Thomas W. Hodgkinson

City in the sky

Meteora, Greece
Daily Mail, September 2019

The poet and painter Edward Lear once remarked that ‘no pen or pencil’ could do justice to the mountain monasteries at Meteora, and I’m happy to prove him right.

Actually, I was meant to be sailing with my eccentric Aunt Marigold and her husband Winslow. But adverse weather had kept us in Thessaloniki – and so, to avoid cabin fever, we set off for Meteora.

The three-hour drive into the heart of central Greece ended in our first glimpse of these rock pillars, which rear up inexplicably from the plain.

What formed them? The geological jury is out. Point is, they’re there, and they were there a millennium ago, when hermits first began climbing the rock-faces in search of solitude.

This was phase one. Phase two was when groups of monks, fleeing Ottoman persecution, wandered west from Mount Athos in search of somewhere safer.

The pioneer was St Athanasius, who was also known as Athanasius the Meteorite, though not because of any special powers of levitation.

That said, some believed that, in order to have found Great Meteoron, the largest monastery, he must have been carried up there by some enormous bird.

More likely, he commissioned one of those agile hermits to scale the peak known as the Broad Rock, and set up a winch and windlass, which were then used to lift the necessary building materials.

For centuries, the only way up for non-climbers was via a network of rickety ladders tied to the rock-face.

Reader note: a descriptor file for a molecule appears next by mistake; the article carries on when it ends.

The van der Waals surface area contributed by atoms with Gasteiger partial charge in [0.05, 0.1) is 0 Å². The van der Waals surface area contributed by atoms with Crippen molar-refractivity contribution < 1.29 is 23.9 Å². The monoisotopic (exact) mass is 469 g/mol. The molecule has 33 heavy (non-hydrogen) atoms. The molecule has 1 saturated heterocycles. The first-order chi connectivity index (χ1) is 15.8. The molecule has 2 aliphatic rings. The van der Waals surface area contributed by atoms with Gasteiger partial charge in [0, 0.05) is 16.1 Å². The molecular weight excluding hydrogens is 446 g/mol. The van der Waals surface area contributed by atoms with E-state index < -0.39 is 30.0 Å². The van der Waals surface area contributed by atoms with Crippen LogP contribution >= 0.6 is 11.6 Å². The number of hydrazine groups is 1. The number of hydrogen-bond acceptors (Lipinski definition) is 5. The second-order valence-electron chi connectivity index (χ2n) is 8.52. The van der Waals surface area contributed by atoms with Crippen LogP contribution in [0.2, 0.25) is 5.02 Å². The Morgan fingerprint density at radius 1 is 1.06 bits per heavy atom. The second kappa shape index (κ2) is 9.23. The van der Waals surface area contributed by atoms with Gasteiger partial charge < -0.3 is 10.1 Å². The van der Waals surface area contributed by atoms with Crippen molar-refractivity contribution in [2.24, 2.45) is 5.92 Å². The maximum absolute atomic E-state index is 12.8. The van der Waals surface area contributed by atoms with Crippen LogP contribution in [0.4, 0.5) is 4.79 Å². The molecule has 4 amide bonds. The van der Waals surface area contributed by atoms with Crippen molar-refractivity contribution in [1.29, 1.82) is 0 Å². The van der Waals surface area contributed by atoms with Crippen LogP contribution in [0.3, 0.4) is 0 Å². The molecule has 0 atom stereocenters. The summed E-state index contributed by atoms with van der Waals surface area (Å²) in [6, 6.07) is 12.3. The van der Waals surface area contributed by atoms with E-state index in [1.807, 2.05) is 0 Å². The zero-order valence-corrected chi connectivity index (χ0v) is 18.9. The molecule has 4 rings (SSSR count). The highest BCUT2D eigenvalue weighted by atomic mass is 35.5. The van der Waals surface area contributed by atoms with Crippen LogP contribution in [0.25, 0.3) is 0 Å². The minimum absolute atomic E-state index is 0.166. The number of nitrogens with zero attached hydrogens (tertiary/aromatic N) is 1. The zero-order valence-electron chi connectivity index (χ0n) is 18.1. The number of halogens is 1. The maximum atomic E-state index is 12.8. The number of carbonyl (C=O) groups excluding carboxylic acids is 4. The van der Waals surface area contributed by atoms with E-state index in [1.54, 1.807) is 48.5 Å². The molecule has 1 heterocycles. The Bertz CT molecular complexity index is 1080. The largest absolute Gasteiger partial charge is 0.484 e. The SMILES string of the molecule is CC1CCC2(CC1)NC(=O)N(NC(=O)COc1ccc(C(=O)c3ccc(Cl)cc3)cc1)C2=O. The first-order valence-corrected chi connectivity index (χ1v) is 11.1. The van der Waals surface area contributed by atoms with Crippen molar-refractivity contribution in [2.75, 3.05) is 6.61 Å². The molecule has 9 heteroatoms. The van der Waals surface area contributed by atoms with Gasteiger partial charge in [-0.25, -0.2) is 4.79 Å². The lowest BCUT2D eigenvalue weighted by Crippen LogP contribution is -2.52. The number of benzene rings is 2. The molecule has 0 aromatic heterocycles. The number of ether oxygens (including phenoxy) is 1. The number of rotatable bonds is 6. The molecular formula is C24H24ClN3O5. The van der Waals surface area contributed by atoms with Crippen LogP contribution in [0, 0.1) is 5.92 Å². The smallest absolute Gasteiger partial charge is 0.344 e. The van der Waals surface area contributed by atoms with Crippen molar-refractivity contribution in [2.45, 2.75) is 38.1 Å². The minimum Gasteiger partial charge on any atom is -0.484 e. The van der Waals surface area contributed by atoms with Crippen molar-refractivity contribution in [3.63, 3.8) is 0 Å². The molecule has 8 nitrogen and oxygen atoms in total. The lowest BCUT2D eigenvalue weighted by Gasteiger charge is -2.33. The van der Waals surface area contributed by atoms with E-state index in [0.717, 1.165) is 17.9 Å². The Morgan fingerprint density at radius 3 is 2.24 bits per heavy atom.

Failing that, you fired a gun. At this signal, if you were lucky, the monks might let down a net. You then clambered into it, and got hoisted hundreds of feet into the air, while the bearded brothers sweated at the windlass.

Sadly, when I visited, this option was no longer available. Instead, Marigold, Winslow and I ascended via the staircases that were carved into the rock in the early 20th century. Then we paid the few euros to enter.

Marigold, being a woman, was required to don a skirt to cover her legs. We didn’t want those monks getting frisky.

All the monasteries are worth visiting, but perhaps the grandest, after Great Meteoron, is Varlaam. As you step into the narthex, or entrance-chamber, of its main church, you’re assailed by a fantastically gruesome fresco of The Second Coming.

From under the throne of a placid-looking Christ there flows a great river of blood, dotted with the bodies of sinners, who are either being forked by grinning demons or else gorged upon by a variety of voracious monsters.

The traveller Robert Curzon, who visited in 1834, noted that the monks had ‘a singular love’ for ‘everything horrible and hideous’. But it’s not all gore at Meteora.

There’s beauty, too, in abundance, y, , in the crucifixion fresco in Varlaam’s nave, which is gazed down upon by the oddly smiling faces of the sun and moon.

Many monasteries also bear witness to amazing craftsmanship, from the ornate doors of the church at Varlaam, to the rich epitaphios (a cloth representing the body of Christ) at Great Meteoron.

And of course, whenever you step outside, there are spectacular views of the other monasteries and the plain beyond. To live like an eagle in the clear bright air, with nothing to distract from your books and meditations – it must have been an extraordinary life, and be so now for the occupants of the six monasteries that still operate. As a tourist, you get only a glimpse. But it’s one you won’t forget.